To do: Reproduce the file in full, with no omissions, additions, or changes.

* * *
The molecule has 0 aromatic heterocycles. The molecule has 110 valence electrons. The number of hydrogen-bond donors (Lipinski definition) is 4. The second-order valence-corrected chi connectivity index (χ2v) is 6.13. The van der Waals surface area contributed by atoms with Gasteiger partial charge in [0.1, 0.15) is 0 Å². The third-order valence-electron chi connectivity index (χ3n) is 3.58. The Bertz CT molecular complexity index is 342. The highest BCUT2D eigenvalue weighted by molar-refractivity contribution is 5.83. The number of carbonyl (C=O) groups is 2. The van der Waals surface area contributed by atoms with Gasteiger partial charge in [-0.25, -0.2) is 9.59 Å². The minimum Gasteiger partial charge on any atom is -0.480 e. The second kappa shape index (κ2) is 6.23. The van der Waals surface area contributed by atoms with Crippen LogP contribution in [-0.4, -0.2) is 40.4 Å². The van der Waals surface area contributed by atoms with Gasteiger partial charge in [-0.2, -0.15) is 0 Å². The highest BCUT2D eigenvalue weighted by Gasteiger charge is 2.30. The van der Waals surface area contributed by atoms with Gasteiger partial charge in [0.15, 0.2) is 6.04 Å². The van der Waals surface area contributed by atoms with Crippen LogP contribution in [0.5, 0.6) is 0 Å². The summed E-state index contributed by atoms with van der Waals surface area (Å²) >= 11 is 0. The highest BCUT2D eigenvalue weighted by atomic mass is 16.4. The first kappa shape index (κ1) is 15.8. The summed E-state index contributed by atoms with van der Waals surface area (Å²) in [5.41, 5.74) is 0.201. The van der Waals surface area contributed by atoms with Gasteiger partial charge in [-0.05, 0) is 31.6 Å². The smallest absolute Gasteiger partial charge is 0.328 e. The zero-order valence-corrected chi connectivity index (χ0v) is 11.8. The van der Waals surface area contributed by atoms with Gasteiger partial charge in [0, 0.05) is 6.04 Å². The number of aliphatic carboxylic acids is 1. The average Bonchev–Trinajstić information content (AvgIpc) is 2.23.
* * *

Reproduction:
The molecule has 0 aromatic heterocycles. The molecule has 110 valence electrons. The number of hydrogen-bond donors (Lipinski definition) is 4. The second-order valence-corrected chi connectivity index (χ2v) is 6.13. The van der Waals surface area contributed by atoms with Gasteiger partial charge in [0.1, 0.15) is 0 Å². The third-order valence-electron chi connectivity index (χ3n) is 3.58. The Bertz CT molecular complexity index is 342. The highest BCUT2D eigenvalue weighted by molar-refractivity contribution is 5.83. The number of carbonyl (C=O) groups is 2. The van der Waals surface area contributed by atoms with Gasteiger partial charge in [-0.25, -0.2) is 9.59 Å². The minimum Gasteiger partial charge on any atom is -0.480 e. The second kappa shape index (κ2) is 6.23. The van der Waals surface area contributed by atoms with Crippen LogP contribution in [-0.4, -0.2) is 40.4 Å². The van der Waals surface area contributed by atoms with Gasteiger partial charge in [-0.2, -0.15) is 0 Å². The highest BCUT2D eigenvalue weighted by Gasteiger charge is 2.30. The van der Waals surface area contributed by atoms with Gasteiger partial charge in [0.15, 0.2) is 6.04 Å². The van der Waals surface area contributed by atoms with Crippen LogP contribution in [0.5, 0.6) is 0 Å². The summed E-state index contributed by atoms with van der Waals surface area (Å²) >= 11 is 0. The highest BCUT2D eigenvalue weighted by atomic mass is 16.4. The first kappa shape index (κ1) is 15.8. The summed E-state index contributed by atoms with van der Waals surface area (Å²) in [5.41, 5.74) is 0.201. The van der Waals surface area contributed by atoms with Gasteiger partial charge in [-0.05, 0) is 31.6 Å². The smallest absolute Gasteiger partial charge is 0.328 e. The zero-order valence-corrected chi connectivity index (χ0v) is 11.8. The van der Waals surface area contributed by atoms with Gasteiger partial charge in [0, 0.05) is 6.04 Å². The number of aliphatic carboxylic acids is 1. The average Bonchev–Trinajstić information content (AvgIpc) is 2.23.